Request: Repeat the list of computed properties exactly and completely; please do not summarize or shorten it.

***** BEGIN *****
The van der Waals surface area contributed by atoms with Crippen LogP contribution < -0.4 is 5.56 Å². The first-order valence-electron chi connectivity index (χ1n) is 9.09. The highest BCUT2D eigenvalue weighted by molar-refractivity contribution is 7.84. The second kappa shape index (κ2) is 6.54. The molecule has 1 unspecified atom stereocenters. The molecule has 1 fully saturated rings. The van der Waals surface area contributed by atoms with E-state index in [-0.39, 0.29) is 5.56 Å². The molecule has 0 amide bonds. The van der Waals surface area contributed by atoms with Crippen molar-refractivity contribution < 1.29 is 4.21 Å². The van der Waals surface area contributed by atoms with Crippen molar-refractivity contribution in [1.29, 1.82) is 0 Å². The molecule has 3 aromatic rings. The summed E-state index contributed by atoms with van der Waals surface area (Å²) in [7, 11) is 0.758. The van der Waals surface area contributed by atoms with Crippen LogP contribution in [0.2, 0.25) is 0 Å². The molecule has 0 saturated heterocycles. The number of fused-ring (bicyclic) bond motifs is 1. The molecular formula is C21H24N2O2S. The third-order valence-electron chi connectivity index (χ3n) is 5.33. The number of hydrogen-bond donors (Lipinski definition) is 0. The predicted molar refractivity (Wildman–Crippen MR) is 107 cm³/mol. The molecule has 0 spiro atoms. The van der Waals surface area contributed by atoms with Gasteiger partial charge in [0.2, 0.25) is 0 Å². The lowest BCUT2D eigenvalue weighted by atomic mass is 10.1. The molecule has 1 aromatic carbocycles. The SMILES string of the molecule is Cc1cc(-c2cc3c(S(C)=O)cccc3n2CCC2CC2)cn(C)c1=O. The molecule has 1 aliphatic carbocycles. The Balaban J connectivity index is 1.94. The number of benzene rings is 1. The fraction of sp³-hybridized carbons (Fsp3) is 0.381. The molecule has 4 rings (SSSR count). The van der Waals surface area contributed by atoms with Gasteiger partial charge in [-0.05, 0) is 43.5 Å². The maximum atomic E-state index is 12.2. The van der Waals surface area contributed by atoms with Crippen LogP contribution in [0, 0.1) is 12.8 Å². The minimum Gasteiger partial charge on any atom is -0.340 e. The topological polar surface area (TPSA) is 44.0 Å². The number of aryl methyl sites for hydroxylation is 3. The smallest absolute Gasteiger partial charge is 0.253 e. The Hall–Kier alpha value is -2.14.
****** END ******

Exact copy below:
The van der Waals surface area contributed by atoms with Crippen LogP contribution < -0.4 is 5.56 Å². The first-order valence-electron chi connectivity index (χ1n) is 9.09. The highest BCUT2D eigenvalue weighted by molar-refractivity contribution is 7.84. The second kappa shape index (κ2) is 6.54. The molecule has 1 unspecified atom stereocenters. The molecule has 1 fully saturated rings. The van der Waals surface area contributed by atoms with E-state index in [-0.39, 0.29) is 5.56 Å². The molecule has 0 amide bonds. The van der Waals surface area contributed by atoms with Crippen molar-refractivity contribution < 1.29 is 4.21 Å². The van der Waals surface area contributed by atoms with Crippen molar-refractivity contribution in [1.29, 1.82) is 0 Å². The molecule has 3 aromatic rings. The summed E-state index contributed by atoms with van der Waals surface area (Å²) in [7, 11) is 0.758. The van der Waals surface area contributed by atoms with Crippen LogP contribution in [0.2, 0.25) is 0 Å². The molecule has 0 saturated heterocycles. The number of fused-ring (bicyclic) bond motifs is 1. The molecular formula is C21H24N2O2S. The third-order valence-electron chi connectivity index (χ3n) is 5.33. The number of hydrogen-bond donors (Lipinski definition) is 0. The predicted molar refractivity (Wildman–Crippen MR) is 107 cm³/mol. The molecule has 0 spiro atoms. The van der Waals surface area contributed by atoms with Gasteiger partial charge in [0.2, 0.25) is 0 Å². The lowest BCUT2D eigenvalue weighted by atomic mass is 10.1. The molecule has 1 aromatic carbocycles. The SMILES string of the molecule is Cc1cc(-c2cc3c(S(C)=O)cccc3n2CCC2CC2)cn(C)c1=O. The molecule has 1 aliphatic carbocycles. The Balaban J connectivity index is 1.94. The number of benzene rings is 1. The fraction of sp³-hybridized carbons (Fsp3) is 0.381. The molecule has 4 rings (SSSR count). The van der Waals surface area contributed by atoms with Gasteiger partial charge in [-0.05, 0) is 43.5 Å². The maximum atomic E-state index is 12.2. The van der Waals surface area contributed by atoms with Crippen LogP contribution in [0, 0.1) is 12.8 Å². The minimum Gasteiger partial charge on any atom is -0.340 e. The topological polar surface area (TPSA) is 44.0 Å². The number of aryl methyl sites for hydroxylation is 3. The smallest absolute Gasteiger partial charge is 0.253 e. The Hall–Kier alpha value is -2.14.